We quickly dressed and motored down to the beach at the start of the race. Marc’s mum was there bright as a button and eagerly advised me that she had made small bite-sized peanut butter sandwiches, packed biltong and nuts for two athletes. I could only stand and stare at the hundreds of people lining up to swim. Marc and Rory were to enter the water last. The Kourie family hugged each other, said a prayer, and off they went. I watched Marc swim to the backbreaker line, observing the tiny boat bouncing up and down over each wave. Then, they became a blur. It was time to move on to where the cycles were parked. I was jumping up and down as I saw Marc and a lifeguard carry Rory to the tandem cycle; Rory smiling all the way. Marc quickly changed Rory, got himself changed, and off they went, riding in tandem for the 91.1-kilometre part of the race.
Well, that was that we had to wait; we were lucky they had overtaken half the swimmers and came out of the water in good time to start the cycle race. My hopes were high. I prayed they would be safe and finish in the allotted time.
We waited and hoped for news. Time was ticking slowly by, and no information. We were oblivious to the trouble they were having. Rory had not had enough training, and Marc, although he was an excellent athlete, battled on the uphill’s carrying Rory’s weight. Marc’s family advised me that Rory was in the medical tent.
Emotions ran high. I pulled back the tears, but not now; I told myself I had to be strong. Marc was outside the tent crying, which, of course, started me off; he kept saying sorry. Don’t worry. I told him it’s not your fault. Rory was the happiest I had ever seen him. I rushed inside the tent to find Rory happy but dehydrated, with his blood pressure through the roof. After talking to the doctor, I returned Rory in his wheelchair to Marc and his family. I then learned that Rory had injured his foot as a spoke of the cycle wheel came loose and penetrated him. He didn’t drink from his camelback as often as he needed to. Unfortunately, they missed the cut-off by two minutes, so they were eliminated. Marc told us that Rory never complained. He carried on regardless. They had formed a brotherly bond. The whole family were supportive and, of course, disappointed. However, Marc said Team Batman will be back next year to try again and walk through the finish line.
We took Rory back to the Hotel to bathe and rest. The next day, we drove home to Johannesburg. Rory did not speak a word during the six-hour drive. I was concerned and felt that the race had taken its toll on him, and maybe I should not have allowed him to enter.
Marc asked me to sign up again for the race the following year. I hesitated, but Rory wanted to do this so badly that he could not bear the thought of his friend doing the race alone. Once again, I signed. This time, the company I worked for sponsored the race by giving us the R10,000 entrance fee. Marc started training earlier, and Rory was fully committed to training with him. This time, we were prepared for what was to come. Once again, Marc’s mum came to the party, as did his brother, who was ready to swim alongside Marc for moral support and, of course, in case they needed his help.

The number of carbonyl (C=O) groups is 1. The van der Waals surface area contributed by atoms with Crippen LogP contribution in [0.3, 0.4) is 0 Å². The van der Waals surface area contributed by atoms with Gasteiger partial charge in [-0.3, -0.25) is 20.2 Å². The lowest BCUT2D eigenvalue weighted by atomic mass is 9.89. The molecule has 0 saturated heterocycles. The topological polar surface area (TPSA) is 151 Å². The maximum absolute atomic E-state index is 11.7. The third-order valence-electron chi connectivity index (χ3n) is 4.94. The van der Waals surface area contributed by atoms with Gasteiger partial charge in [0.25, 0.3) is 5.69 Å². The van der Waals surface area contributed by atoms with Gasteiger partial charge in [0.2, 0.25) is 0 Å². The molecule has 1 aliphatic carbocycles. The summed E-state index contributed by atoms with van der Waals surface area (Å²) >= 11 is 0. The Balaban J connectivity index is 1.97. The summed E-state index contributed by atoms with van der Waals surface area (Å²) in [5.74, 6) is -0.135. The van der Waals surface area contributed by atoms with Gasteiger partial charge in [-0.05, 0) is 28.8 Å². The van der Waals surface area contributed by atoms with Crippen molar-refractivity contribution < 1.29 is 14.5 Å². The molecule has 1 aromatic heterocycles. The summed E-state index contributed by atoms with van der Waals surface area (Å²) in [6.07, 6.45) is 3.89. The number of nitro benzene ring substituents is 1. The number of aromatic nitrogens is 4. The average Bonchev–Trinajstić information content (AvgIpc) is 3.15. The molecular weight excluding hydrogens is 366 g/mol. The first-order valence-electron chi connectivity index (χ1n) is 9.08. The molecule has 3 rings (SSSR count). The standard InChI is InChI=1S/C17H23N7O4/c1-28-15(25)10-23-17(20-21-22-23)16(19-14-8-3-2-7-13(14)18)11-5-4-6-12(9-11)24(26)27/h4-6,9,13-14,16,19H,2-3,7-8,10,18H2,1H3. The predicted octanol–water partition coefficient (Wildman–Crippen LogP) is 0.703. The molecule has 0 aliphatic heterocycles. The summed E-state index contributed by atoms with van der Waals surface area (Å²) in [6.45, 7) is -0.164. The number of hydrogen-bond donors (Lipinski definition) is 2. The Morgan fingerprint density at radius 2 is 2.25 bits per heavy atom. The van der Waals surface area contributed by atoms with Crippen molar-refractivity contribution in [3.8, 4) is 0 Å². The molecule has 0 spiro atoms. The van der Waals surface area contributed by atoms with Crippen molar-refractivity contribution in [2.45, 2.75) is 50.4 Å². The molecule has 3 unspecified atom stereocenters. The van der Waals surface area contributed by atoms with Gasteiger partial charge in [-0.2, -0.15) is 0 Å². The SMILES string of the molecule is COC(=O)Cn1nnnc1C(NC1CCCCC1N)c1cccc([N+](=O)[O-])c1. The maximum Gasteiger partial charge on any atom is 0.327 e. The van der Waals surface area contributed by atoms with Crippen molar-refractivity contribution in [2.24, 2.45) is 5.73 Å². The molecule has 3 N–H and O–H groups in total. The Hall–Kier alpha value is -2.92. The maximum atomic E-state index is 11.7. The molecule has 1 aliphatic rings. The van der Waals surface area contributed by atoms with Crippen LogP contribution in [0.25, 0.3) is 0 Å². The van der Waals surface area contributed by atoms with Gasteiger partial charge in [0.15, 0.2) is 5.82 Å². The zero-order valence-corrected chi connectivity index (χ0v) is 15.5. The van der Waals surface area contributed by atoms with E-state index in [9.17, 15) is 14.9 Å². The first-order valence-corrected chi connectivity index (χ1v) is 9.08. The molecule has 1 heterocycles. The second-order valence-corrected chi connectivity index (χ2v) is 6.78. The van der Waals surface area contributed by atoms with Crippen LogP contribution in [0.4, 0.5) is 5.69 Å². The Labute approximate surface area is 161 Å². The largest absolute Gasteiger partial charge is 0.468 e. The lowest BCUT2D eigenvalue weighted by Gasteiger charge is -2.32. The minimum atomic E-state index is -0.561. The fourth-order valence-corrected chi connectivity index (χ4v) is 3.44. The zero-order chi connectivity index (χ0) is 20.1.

Marc tried to convince me that this time, they would win. I was troubled. We attended the meeting the day before the race, and Rory spoke to everyone present, explaining his need to win the race. He even asked the organisers to take his photograph. Wining for Rory ment finishing the race so that he could receive his medal. We had booked into the same hotel and ate pasta the night before the race. I was still apprehensive, and although I had a better idea of what would happen, Sleep eluded me. I awoke the following day feeling tired, but I had Rory’s brother with me to lend a hand and support his brother. Marc was always confident and sure that he could finish the race with Rory beside him.
As before, a prayer was said before the boys entered the water, and with Marc’s brother swimming beside them, they overtook almost half of the field even though they started last. Once photographs had been taken and they were out of sight, we travelled to the cycle enclosure where Marc’s mum had placed food in their bags earlier that morning. We saw Rory being carried from the boat to the tandem cycle, laughing and beaming confidently. Once on the cycle, we travelled to the finish line. We were constantly looking at our watches, aware of the cutoff time. We had a good view of the cyclists riding downhill to cross the finish line. Where were they? We heard snippets of news that some people had fallen from their bikes and others had been taken to the medical tent. I wouldn’t give up. I knew they would cross that finish line as both had such determination. It was a distance of 91 kilometres. How Rory was going to do this was a miracle. I started to cry. They would not make it; the cutoff time was almost upon us. Then, my eldest son Peter saw them riding down the hill and into the finish line. Marc quickly got Rory off the cycle and into the wheelchair for the last section of the race, the 21.1-kilometre run. Marc’s mum ran alongside them for moral support. All I could do was hope and pray that they would finish. We moved to the stadium and tried to get close to the finish line. Excitement filled the air as the winners crossed the line to receive their medals. We waited patiently. Then we saw Marc running with the wheelchair. He stopped a few metres from the finish line, picked Rory up from the Wheelchair, and they walked across the finish line, two true Ironmen who had obeyed the rules.
Rory beamed as he received his medal, and Marc smiled, his body aching from bending, pushing Rory in the wheelchair. I cried and cried with joy. Determination carried them to achieve the impossible.
Photographers and journalists gathered around them, Rory telling his version of this magnificent story that he had to help his friend win, as he did not want his friend to do it alone.
We were invited to the winner’s enclosure for supper, where Marc and Rory, Team Batman, received a standing ovation. Marc and his family have remained our friends, and Marc will always share a special place in my heart as he made the impossible possible—an angel sent from Heaven.
Written by Nancy Whitecross, author and poet.